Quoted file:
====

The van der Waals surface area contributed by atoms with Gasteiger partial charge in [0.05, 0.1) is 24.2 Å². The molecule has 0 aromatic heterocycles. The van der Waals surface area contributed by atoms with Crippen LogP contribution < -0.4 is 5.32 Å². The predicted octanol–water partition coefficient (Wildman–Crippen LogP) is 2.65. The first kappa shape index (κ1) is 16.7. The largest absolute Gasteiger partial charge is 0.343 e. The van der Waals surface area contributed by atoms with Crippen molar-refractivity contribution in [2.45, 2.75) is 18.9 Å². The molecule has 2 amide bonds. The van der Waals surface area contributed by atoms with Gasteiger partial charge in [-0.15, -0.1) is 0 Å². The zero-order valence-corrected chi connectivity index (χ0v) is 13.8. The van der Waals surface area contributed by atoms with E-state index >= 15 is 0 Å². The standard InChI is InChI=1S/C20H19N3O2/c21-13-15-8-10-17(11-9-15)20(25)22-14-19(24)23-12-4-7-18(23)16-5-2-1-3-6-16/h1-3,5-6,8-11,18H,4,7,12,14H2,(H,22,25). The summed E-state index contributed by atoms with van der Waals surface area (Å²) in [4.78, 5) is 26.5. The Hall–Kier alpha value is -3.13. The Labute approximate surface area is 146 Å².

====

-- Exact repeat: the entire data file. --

The van der Waals surface area contributed by atoms with Gasteiger partial charge in [0.05, 0.1) is 24.2 Å². The molecule has 0 aromatic heterocycles. The van der Waals surface area contributed by atoms with Crippen LogP contribution < -0.4 is 5.32 Å². The predicted octanol–water partition coefficient (Wildman–Crippen LogP) is 2.65. The first kappa shape index (κ1) is 16.7. The largest absolute Gasteiger partial charge is 0.343 e. The van der Waals surface area contributed by atoms with Crippen molar-refractivity contribution in [2.45, 2.75) is 18.9 Å². The molecule has 2 amide bonds. The van der Waals surface area contributed by atoms with Gasteiger partial charge in [-0.15, -0.1) is 0 Å². The zero-order valence-corrected chi connectivity index (χ0v) is 13.8. The van der Waals surface area contributed by atoms with E-state index >= 15 is 0 Å². The standard InChI is InChI=1S/C20H19N3O2/c21-13-15-8-10-17(11-9-15)20(25)22-14-19(24)23-12-4-7-18(23)16-5-2-1-3-6-16/h1-3,5-6,8-11,18H,4,7,12,14H2,(H,22,25). The summed E-state index contributed by atoms with van der Waals surface area (Å²) in [4.78, 5) is 26.5. The Hall–Kier alpha value is -3.13. The Labute approximate surface area is 146 Å².